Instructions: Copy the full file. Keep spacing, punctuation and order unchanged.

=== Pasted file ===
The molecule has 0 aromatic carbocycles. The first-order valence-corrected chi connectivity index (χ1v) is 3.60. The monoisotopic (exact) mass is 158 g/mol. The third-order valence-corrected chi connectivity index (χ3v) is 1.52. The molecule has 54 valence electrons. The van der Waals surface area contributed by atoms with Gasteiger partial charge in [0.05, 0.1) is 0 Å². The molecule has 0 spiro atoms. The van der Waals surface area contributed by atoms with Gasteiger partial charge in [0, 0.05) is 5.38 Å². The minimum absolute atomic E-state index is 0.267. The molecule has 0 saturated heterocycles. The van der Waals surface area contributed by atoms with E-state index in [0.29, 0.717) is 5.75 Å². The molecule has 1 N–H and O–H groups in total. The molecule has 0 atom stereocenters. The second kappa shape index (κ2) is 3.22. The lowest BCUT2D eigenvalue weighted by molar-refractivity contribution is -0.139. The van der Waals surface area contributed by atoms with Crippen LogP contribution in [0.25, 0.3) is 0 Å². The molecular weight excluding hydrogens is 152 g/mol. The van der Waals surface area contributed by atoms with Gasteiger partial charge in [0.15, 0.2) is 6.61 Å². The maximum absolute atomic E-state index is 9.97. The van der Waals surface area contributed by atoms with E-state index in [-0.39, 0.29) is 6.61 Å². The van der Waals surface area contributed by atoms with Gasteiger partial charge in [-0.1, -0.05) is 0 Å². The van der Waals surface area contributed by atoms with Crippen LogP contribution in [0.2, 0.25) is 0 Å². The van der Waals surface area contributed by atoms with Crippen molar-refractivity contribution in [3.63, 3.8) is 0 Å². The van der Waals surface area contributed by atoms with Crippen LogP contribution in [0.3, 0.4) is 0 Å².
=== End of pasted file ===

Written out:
The molecule has 0 aromatic carbocycles. The first-order valence-corrected chi connectivity index (χ1v) is 3.60. The monoisotopic (exact) mass is 158 g/mol. The third-order valence-corrected chi connectivity index (χ3v) is 1.52. The molecule has 54 valence electrons. The van der Waals surface area contributed by atoms with Gasteiger partial charge in [0.05, 0.1) is 0 Å². The molecule has 0 spiro atoms. The van der Waals surface area contributed by atoms with Gasteiger partial charge in [0, 0.05) is 5.38 Å². The minimum absolute atomic E-state index is 0.267. The molecule has 0 saturated heterocycles. The van der Waals surface area contributed by atoms with E-state index in [0.29, 0.717) is 5.75 Å². The molecule has 1 N–H and O–H groups in total. The molecule has 0 atom stereocenters. The second kappa shape index (κ2) is 3.22. The lowest BCUT2D eigenvalue weighted by molar-refractivity contribution is -0.139. The van der Waals surface area contributed by atoms with Crippen LogP contribution in [0.25, 0.3) is 0 Å². The molecular weight excluding hydrogens is 152 g/mol. The van der Waals surface area contributed by atoms with Gasteiger partial charge in [0.15, 0.2) is 6.61 Å². The maximum absolute atomic E-state index is 9.97. The van der Waals surface area contributed by atoms with E-state index in [-0.39, 0.29) is 6.61 Å². The van der Waals surface area contributed by atoms with Gasteiger partial charge in [-0.1, -0.05) is 0 Å². The van der Waals surface area contributed by atoms with Crippen LogP contribution in [0.2, 0.25) is 0 Å². The van der Waals surface area contributed by atoms with Crippen molar-refractivity contribution in [3.63, 3.8) is 0 Å². The van der Waals surface area contributed by atoms with Crippen LogP contribution in [0.3, 0.4) is 0 Å².